Among the articles in the October 2018 issue of ISHN Magazine, we have a list of ways to inspire improved employee safety habits with safety incentive programs, some perspective on OSHA compliance, and much more.
How would you feel working as the head of safety and health for one of the world’s most scrutinized companies? Your CEO is one of the most talked-about executives in the world. How many CEOs make the cover of Rolling Stone?
Employees have come to expect to be rewarded for a variety of professional achievements or practices, including safety and industrial hygiene. In fact, 79 percent of employees want rewards programs, and 73 percent think rewards encourage engagement, according to research.
Although U.S. OSHA updated its occupational silica standard in 2016 for the first time in 45 years, relatively few countries have followed suit. Aside from a handful of European countries, some Canadian Provinces and Mexico, most other countries do not have as stringent of a standard as the current U.S. Permissible Exposure Limit of 0.05 mg/m^3.
Behavior-based coaching is essential for any mission to keep people safe. It’s human nature to get distracted or complacent on the job, and to deviate from performing the prescribed safe operating procedure (SOP).
Within industries there are multiple hazards that require multiple types of hand protection. That’s one of the key findings of the 2017 PPE Hand Protection CLEAReport from Clear Seas Research, which took a deep dive into the factors that influence hand protection purchasing decisions.
The study, by Clear Seas Research, was conducted to understand the PPE hearing market by identifying brand usage, exploring important attributes of brand selection for PPE and identifying purchase process trends.
While protecting against a hazard is your first and most obvious concern when choosing protective clothing, it might be just as important to consider the environment. If workers are uncomfortable, they can be tempted to cut corners on safety.
With more options than ever before, safety footwear is anything but a one-size-fits-all purchase. As you evaluate your footwear program, there are many things to think about, such as job-site hazards, seasonal weather exposure and material durability.
OSHA’s hazard communication standard requires employers with hazardous chemicals in the workplace to implement a formal hazard communication program that includes processes for managing and maintaining safety data sheets, container labels, chemical inventory lists, a written HCS plan, and employee training on OSHA’s standard specific to the employer’s work environment.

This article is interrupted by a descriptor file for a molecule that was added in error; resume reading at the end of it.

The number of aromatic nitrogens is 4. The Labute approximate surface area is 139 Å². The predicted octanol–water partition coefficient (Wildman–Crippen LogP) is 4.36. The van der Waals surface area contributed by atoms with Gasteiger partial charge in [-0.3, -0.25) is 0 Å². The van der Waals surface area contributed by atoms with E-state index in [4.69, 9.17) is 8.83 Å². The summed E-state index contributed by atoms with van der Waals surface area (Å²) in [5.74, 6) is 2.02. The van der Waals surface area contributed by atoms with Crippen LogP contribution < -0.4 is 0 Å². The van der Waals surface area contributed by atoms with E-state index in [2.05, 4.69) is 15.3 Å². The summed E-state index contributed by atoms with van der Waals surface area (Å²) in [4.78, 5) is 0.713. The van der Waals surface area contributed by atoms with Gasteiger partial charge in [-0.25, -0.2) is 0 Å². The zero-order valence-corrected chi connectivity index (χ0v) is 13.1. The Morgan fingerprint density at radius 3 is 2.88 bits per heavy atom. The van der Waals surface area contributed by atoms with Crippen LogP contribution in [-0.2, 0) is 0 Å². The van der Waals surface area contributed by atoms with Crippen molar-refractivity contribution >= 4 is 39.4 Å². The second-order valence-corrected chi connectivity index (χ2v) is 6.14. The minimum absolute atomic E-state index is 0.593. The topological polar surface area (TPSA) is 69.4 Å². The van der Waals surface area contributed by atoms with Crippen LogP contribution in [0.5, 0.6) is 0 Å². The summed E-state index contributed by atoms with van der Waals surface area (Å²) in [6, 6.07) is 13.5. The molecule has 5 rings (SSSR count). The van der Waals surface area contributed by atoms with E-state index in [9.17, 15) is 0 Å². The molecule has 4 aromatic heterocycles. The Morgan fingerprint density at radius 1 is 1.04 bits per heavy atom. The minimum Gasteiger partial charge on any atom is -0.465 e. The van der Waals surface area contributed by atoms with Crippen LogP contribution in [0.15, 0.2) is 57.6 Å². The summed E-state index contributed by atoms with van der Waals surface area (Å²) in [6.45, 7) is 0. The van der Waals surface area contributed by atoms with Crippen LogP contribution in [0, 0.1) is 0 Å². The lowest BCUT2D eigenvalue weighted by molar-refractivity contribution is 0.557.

From the oil industry to mining, agriculture to research, any working environment that puts employees in close proximity to occupational hazards such as potentially harmful chemicals must make workplace safety a priority. The food processing and packing industries are no exception.
Workers who use hand and/or power tools can expose themselves and co-workers to personal injuries and illnesses such as: lacerations, crushes, burns, amputations; fractures and musculoskeletal disorders; skin and pulmonary illnesses; sight and hearing damage; and electrical shocks.
From R&D specialists to the disposal crew, products and projects often require a village of workers onsite. While some of these workers may be part of your organization, successful businesses often require third-party contractors to better manage resources and deliver quality results.
Establishing a safe workplace requires more than PPE and policy. Training and performance management are critical, but only go so far, and all the visual cues, scrolling monitors and pithy slogans in the world won’t make your workplace sustainably safe and healthy.
Corrie discusses Safety I, Safety II, and Safety III. Safety I is the current practice—injury prevention. It is slowly evolving into Safety II, which emphasizes human performance and systems controls. Safety III holds out the promise of reinventing the profession.
Perhaps you read about the NIOSH study published in late August that found construction workers die of drug overdoses (not while on the job) at a rate six times higher than the general work population. Heroin was the main killer, followed by prescription opioids.
An OSHA health compliance officer (an industrial hygienist -- IH) recently put me in an ethical dilemma. While conducting “side-by-side” air sampling as the employer’s representative during an OSHA inspection, I observed that the OSHA IH was not sampling for asbestos correctly.
Process safety management (PSM) is a term that is most frequently used in highly hazardous industries like oil refining, gas processing and chemical manufacturing. However, PSM could apply to any industry where people are working in and around any hazardous equipment or environment.
In his mega-popular book Blink, Malcolm Gladwell centers his thesis on the claim that experts come to the point where “they just know.” They develop intuition, based on diligent practice. So experts get the answer without having to go through a step-by-step process of analysis.
Nearly three workers die every week (as calculated over a five-year period) from exposure to electricity – a total of 739 deaths during that period. One-fifth of the victims were self-employed. Most fatalities (417) were caused by direct exposure to electricity, such as touching a live wire.
Cross contamination is a serious challenge for food processing facilities that manufacture both allergen-free and gluten-free products and those for general consumption. Everything in the facility must be free from contaminants to ensure the safety of these food products.
The term “Safety culture” has become like the term “engagement” in popular management writings. There is no common agreement on the term. We are left with (mis)interpretations of terms like “safety culture,” which lead to haphazard attempts at changing organizations toward improvement.